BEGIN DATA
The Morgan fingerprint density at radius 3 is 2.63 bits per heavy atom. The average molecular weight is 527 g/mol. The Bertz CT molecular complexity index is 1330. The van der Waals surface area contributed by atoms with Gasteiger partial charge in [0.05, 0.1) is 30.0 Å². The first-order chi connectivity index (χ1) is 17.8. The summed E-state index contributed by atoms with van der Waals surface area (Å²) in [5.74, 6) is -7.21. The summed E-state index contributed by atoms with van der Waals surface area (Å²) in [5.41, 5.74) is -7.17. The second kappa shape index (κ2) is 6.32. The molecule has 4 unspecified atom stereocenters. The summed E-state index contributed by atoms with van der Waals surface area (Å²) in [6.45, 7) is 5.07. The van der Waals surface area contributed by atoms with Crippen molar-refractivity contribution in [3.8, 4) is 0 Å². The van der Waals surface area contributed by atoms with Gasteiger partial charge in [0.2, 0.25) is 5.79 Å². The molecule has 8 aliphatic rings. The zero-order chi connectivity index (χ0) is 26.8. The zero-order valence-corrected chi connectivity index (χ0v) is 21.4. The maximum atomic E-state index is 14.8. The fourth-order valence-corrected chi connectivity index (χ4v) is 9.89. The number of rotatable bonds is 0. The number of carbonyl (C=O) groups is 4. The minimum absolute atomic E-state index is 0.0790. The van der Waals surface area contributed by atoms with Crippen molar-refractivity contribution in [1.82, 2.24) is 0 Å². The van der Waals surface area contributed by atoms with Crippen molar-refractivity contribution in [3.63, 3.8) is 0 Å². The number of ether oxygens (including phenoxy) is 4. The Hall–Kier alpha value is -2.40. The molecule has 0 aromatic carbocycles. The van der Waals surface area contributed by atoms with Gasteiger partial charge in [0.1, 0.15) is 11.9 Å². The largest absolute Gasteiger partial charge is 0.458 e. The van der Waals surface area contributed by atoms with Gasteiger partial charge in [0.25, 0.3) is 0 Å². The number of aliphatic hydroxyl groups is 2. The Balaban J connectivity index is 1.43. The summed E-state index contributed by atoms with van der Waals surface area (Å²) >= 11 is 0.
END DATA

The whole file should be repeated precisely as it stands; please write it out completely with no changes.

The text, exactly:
The Morgan fingerprint density at radius 3 is 2.63 bits per heavy atom. The average molecular weight is 527 g/mol. The Bertz CT molecular complexity index is 1330. The van der Waals surface area contributed by atoms with Gasteiger partial charge in [0.05, 0.1) is 30.0 Å². The first-order chi connectivity index (χ1) is 17.8. The summed E-state index contributed by atoms with van der Waals surface area (Å²) in [5.74, 6) is -7.21. The summed E-state index contributed by atoms with van der Waals surface area (Å²) in [5.41, 5.74) is -7.17. The second kappa shape index (κ2) is 6.32. The molecule has 4 unspecified atom stereocenters. The summed E-state index contributed by atoms with van der Waals surface area (Å²) in [6.45, 7) is 5.07. The van der Waals surface area contributed by atoms with Crippen molar-refractivity contribution in [3.8, 4) is 0 Å². The van der Waals surface area contributed by atoms with Gasteiger partial charge in [0.2, 0.25) is 5.79 Å². The molecule has 8 aliphatic rings. The zero-order chi connectivity index (χ0) is 26.8. The zero-order valence-corrected chi connectivity index (χ0v) is 21.4. The maximum atomic E-state index is 14.8. The fourth-order valence-corrected chi connectivity index (χ4v) is 9.89. The number of rotatable bonds is 0. The number of carbonyl (C=O) groups is 4. The minimum absolute atomic E-state index is 0.0790. The van der Waals surface area contributed by atoms with Crippen molar-refractivity contribution in [1.82, 2.24) is 0 Å². The van der Waals surface area contributed by atoms with Crippen molar-refractivity contribution in [3.63, 3.8) is 0 Å². The number of ether oxygens (including phenoxy) is 4. The Hall–Kier alpha value is -2.40. The molecule has 0 aromatic carbocycles. The van der Waals surface area contributed by atoms with Gasteiger partial charge in [0.1, 0.15) is 11.9 Å². The largest absolute Gasteiger partial charge is 0.458 e. The van der Waals surface area contributed by atoms with Gasteiger partial charge in [0.25, 0.3) is 0 Å². The number of aliphatic hydroxyl groups is 2. The Balaban J connectivity index is 1.43. The summed E-state index contributed by atoms with van der Waals surface area (Å²) >= 11 is 0.